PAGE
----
Thursday, February 25, 2010

Gracious Advocacy and The Fuzzy Grail

I have decided that given my tendency toward fixation, writing something that is potentially controversial on my blog (even if it is my blog) may not be a good idea. Doing so appears to cause me to lose sleep tossing and turning thinking about who in Internetland now thinks I'm a jerk while also mandating that I spend WAY too much time checking back to see if there are any new comments. I didn't realize "That Friend" was going to stir up so many strong opinions. Just so that I am clear, here is a Cliff Notes version of what I was trying to convey this week. I believe that there is an orphan crisis in the world right now and that that isn't right. Yes, we can debate some of the global statistics on orphans, but we can't debate that there are far too many children throughout the globe who lack the love and protection of a permanent family. I believe that God cares deeply about the plight of orphans. Toward that end, I believe that there are many ways to meet the needs of orphans including prayer, sponsorship and adoption. I also believe that many Christians could and should do much more to defend and care for the world's orphaned children. In light of that, I think more Christians need to seriously consider how adoption could/should fit into their larger plans for family, which may or may not include birth children. I think all Christians who have the means and the desire for children should ask themselves "Why NOT bring an adopted child into our family?" and then prayerfully consider the answer to that question. Yes, it's fair to say that adoption can be seen as a "calling" but so is "love one another" and we are all called to do that. I want to see more of my fellow believers seriously explore the possibility of "love one another through adoption".
Enough said. I hope that was somehow conveyed.

This recent experience with attempting to articulate my feelings about adoption has caused me to think about what passionate advocacy looks like within the Body of Christ. I had no idea 10 years ago that adoption would become something that would consume my life. As a newlywed, I had no plans to take on orphan care on an advocacy level. A decade ago, the idea of even having children at all was WAY off my radar. I certainly wasn't thinking about becoming "That Friend, The Adoption Mom" And yet, this is now my life and it appears that adoption is the cause for which I was uniquely created to speak out. It fits my heart. It is my driving passion as I try to live out my faith in Christ practically in a hurting world. What gets challenging is trying to figure out how to fuse together passion and grace. I've always been really good at passion. Being gracious has been never my strong suit. "Just be sweet," I tell my girls. Sadly, that is easier said than done for me. My mother-in-law oozes graciousness in everything she does. Sometimes, I can't squeeze out more than maybe a drop or two, even if I'm trying really hard. And when issues of injustice are involved - forget about it. What does gracious advocacy look like? Is there such a thing? How does one marry the passion to speak up for the voiceless and make noise in such a way within one's faith community that people may feel convicted (hopefully convicted to action) with the ability to present ideas in a way that is permeated with grace and not judgment? Practically speaking, judgment isn't going to gain you any followers. Anyone remember that quote about catching flies with honey over vinegar? However, I'm not ok with not saying anything just so that people won't think I think I'm better than they are. Social agitators have changed the world for the better by being noisy enough to shake people from their complacency. My question is what does a social agitator look like today within The Church. How does she tell her story and get her message across to those who might "get it" if somehow empowered with the right information at the right time in God's plan? I hope that much like I have grown into motherhood I will grow into gracious advocacy. I will not be silent. I know that. But, I also probably shouldn't be so edgy sometimes either. I need to find that place in between. That place called "speak the truth in love".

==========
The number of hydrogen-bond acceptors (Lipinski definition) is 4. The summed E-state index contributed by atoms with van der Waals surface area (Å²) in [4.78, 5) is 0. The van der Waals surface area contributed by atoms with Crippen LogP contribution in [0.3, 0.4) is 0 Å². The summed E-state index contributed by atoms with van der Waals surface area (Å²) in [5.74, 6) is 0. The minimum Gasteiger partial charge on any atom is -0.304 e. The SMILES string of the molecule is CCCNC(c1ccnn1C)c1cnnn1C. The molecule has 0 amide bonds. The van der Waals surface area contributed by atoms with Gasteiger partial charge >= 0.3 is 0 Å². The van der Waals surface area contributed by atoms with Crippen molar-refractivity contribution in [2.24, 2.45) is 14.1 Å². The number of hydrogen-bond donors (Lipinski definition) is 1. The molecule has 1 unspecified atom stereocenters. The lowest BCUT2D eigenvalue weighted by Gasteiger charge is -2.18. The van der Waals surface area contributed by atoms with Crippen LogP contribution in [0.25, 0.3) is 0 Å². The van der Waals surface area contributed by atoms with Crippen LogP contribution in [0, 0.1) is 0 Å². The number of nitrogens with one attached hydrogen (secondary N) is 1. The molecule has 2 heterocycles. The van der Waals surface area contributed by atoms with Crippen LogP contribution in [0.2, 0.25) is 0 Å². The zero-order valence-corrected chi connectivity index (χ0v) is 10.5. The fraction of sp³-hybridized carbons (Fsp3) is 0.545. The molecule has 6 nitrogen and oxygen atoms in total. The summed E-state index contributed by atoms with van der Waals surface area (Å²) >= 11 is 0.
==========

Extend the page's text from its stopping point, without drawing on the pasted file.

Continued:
On a lighter note, given that things have been a bit "heavy" around here lately, the girls recently got their first pairs of slippers and they could not be more thrilled. For some reason, Big Bear decided that she just HAD to have a pair of slippers. The problem is that slippers are out of stock EVERYWHERE where we live. I spent an afternoon lugging the girls from one discount retailer to another in pursuit of our "fuzzy grail" only to be told by a less-than-energetic teenager working at Targer that they only carry slippers at Christmas time. To which my it's-way-past-my-nap 3 year old promptly burst into tears. Enter I love this site, especially since you get free overnight delivery and they have a zillion shoes, and thankfully, slippers. After nap, Junia picked out a pair online and we ordered them. She jumped up and down when her slippers from "the 'puter" showed up at our door 24 hours later. They both wear them ALL the time now. They want to wear them everywhere so we have to continually remind them that slippers are only worn in the house. Pretty darn cute - but what else is new. In other news, we are actually in process on working with Gladney to gather information for another possible adoption. I guess that is a step forward. We are currently trying to learn all we can about birth order as it relates to adoption. We have some concerns that our happy little life that we've finally got simmering nicely after a year of transition might boil right over if Big Bear were moved into a Second Fiddle spot. We'll see where all of this leads us.